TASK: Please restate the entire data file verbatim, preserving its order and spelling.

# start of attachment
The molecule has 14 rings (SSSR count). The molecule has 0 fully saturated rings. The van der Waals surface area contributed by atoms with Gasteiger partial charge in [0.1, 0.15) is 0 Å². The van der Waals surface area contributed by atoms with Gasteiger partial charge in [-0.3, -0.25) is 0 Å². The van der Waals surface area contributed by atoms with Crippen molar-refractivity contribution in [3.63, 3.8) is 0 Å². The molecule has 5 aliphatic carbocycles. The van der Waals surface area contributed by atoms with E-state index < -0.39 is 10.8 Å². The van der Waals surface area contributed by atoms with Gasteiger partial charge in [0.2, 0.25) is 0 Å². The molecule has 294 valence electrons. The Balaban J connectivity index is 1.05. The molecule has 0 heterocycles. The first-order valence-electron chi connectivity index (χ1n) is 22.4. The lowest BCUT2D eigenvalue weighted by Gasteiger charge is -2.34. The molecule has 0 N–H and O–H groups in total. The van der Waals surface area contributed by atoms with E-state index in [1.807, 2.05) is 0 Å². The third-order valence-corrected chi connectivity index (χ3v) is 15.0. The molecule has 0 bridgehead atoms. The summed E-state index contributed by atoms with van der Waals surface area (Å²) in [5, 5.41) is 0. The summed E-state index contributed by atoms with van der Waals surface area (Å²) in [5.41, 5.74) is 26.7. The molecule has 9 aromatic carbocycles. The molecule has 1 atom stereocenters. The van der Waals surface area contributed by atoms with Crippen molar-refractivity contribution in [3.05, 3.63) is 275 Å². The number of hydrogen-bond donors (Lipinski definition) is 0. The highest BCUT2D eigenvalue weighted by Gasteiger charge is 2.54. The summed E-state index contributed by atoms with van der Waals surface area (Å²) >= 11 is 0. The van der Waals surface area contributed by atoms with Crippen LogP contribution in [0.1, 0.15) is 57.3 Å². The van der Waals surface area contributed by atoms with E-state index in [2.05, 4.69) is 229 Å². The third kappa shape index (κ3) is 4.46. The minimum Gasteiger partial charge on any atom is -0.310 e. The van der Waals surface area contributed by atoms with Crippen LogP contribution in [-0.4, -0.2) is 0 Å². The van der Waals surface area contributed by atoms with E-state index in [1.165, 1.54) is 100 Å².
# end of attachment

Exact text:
The molecule has 14 rings (SSSR count). The molecule has 0 fully saturated rings. The van der Waals surface area contributed by atoms with Gasteiger partial charge in [0.1, 0.15) is 0 Å². The van der Waals surface area contributed by atoms with Gasteiger partial charge in [-0.3, -0.25) is 0 Å². The van der Waals surface area contributed by atoms with Crippen molar-refractivity contribution in [3.63, 3.8) is 0 Å². The molecule has 5 aliphatic carbocycles. The van der Waals surface area contributed by atoms with E-state index < -0.39 is 10.8 Å². The van der Waals surface area contributed by atoms with Gasteiger partial charge in [0.2, 0.25) is 0 Å². The molecule has 294 valence electrons. The Balaban J connectivity index is 1.05. The molecule has 0 heterocycles. The first-order valence-electron chi connectivity index (χ1n) is 22.4. The lowest BCUT2D eigenvalue weighted by Gasteiger charge is -2.34. The molecule has 0 N–H and O–H groups in total. The van der Waals surface area contributed by atoms with E-state index in [1.807, 2.05) is 0 Å². The third-order valence-corrected chi connectivity index (χ3v) is 15.0. The molecule has 0 bridgehead atoms. The summed E-state index contributed by atoms with van der Waals surface area (Å²) in [5, 5.41) is 0. The summed E-state index contributed by atoms with van der Waals surface area (Å²) in [5.41, 5.74) is 26.7. The molecule has 9 aromatic carbocycles. The molecule has 1 atom stereocenters. The van der Waals surface area contributed by atoms with Crippen molar-refractivity contribution in [3.05, 3.63) is 275 Å². The number of hydrogen-bond donors (Lipinski definition) is 0. The highest BCUT2D eigenvalue weighted by Gasteiger charge is 2.54. The summed E-state index contributed by atoms with van der Waals surface area (Å²) >= 11 is 0. The van der Waals surface area contributed by atoms with Crippen LogP contribution in [0.1, 0.15) is 57.3 Å². The van der Waals surface area contributed by atoms with E-state index in [2.05, 4.69) is 229 Å². The third kappa shape index (κ3) is 4.46. The minimum Gasteiger partial charge on any atom is -0.310 e. The van der Waals surface area contributed by atoms with Crippen LogP contribution in [-0.4, -0.2) is 0 Å². The van der Waals surface area contributed by atoms with E-state index in [1.165, 1.54) is 100 Å².